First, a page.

Standard Bank. Picture: MARTIN RHODES
Standard Bank. Picture: MARTIN RHODES

The International Finance Corporation (IFC), a development finance institution and World Bank affiliate, has invested $200m in Standard Bank’s green bond placed on the London Stock Exchange on Monday.

The bond, which is Africa’s largest green bond and SA’s first offshore green bond issuance, will increase access to climate finance.

Climate change has affected the global economy and institutions worldwide are either refusing to fund new coal-fired power plants or are cutting back on funding them. The money is now migrating to green bonds, whose proceeds go directly to climate and environmental projects.

The Climate Bonds Initiative and other organisations have been instrumental in helping the private and public sector issue and certify green bonds, as well as determine eligible projects for investment.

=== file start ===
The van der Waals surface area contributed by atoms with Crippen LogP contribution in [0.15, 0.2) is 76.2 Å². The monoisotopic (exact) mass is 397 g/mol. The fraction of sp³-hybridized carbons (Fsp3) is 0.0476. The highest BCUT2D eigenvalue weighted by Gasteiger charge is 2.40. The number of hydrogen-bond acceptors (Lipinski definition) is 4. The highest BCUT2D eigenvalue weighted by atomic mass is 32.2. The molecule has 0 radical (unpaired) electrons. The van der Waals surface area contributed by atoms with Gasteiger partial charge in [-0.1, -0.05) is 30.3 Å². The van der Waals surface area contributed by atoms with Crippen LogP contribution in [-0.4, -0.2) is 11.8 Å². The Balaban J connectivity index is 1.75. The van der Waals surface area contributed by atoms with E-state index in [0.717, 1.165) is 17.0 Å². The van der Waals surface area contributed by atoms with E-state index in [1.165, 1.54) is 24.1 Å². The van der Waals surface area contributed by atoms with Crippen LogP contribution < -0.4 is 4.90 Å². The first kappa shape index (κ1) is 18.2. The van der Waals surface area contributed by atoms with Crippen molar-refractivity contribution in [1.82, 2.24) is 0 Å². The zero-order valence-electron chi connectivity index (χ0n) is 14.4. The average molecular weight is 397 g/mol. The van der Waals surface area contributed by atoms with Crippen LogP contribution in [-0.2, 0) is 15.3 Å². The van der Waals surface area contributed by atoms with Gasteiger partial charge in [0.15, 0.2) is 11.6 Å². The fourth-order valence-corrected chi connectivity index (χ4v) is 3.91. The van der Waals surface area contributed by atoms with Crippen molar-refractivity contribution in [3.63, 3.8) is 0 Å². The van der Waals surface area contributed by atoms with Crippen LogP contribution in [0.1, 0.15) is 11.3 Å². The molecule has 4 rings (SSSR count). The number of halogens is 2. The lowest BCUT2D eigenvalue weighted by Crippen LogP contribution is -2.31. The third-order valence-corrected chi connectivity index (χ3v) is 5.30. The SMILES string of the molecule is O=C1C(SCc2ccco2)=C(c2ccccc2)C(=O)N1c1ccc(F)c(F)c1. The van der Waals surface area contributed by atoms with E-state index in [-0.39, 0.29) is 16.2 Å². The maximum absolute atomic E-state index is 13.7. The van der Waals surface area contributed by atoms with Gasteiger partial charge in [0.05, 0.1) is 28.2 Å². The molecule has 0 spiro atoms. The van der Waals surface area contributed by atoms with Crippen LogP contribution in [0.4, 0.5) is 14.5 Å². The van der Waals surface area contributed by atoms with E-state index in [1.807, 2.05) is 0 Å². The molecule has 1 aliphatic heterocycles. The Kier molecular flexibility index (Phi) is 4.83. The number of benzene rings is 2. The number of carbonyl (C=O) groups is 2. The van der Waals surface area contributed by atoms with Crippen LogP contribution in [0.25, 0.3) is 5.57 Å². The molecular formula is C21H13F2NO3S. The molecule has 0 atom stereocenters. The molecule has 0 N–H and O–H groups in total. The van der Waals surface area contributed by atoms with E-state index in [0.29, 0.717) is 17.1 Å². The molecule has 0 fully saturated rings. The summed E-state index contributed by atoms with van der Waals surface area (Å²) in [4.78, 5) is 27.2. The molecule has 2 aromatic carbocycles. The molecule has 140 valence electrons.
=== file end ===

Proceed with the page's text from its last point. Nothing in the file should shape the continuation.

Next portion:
The 10-year green bond facility privately placed through the IFC will enable Standard Bank’s sustainable finance business unit to finance “climate-smart” projects in SA  such as renewable energy, energy efficiency, water efficiency and green buildings.

In 2019 Nedbank became the first private sector institution in SA to issue a certified renewable energy bond. The deal attracted bids of R5.4bn. Nedbank also said earlier in 2019 that it would withdraw its funding of two proposed new coal-fired power stations in SA.

Standard Bank is also not funding new coal projects.

“This bond is a landmark placement for SA and will contribute to financing SA’s green economy,”  said IFC SA country manager Adamou Labara. “We hope it will catalyse interest in green investments from other actors in the country.”

IFC estimates that SA’s climate-smart investment potential, between now and 2030, is $588bn. Projects funded by green bonds have the potential to reduce greenhouse gas emissions by 742,000 tonnes a year, or nearly 3.7-million tonnes over five years, IFC estimates.

“When it comes to financing, clients should be considering green, social and sustainable products as investors increasingly shift their mandates to sustainable businesses,” said Standard Bank Group executive head of sustainable finance, Nigel Beck.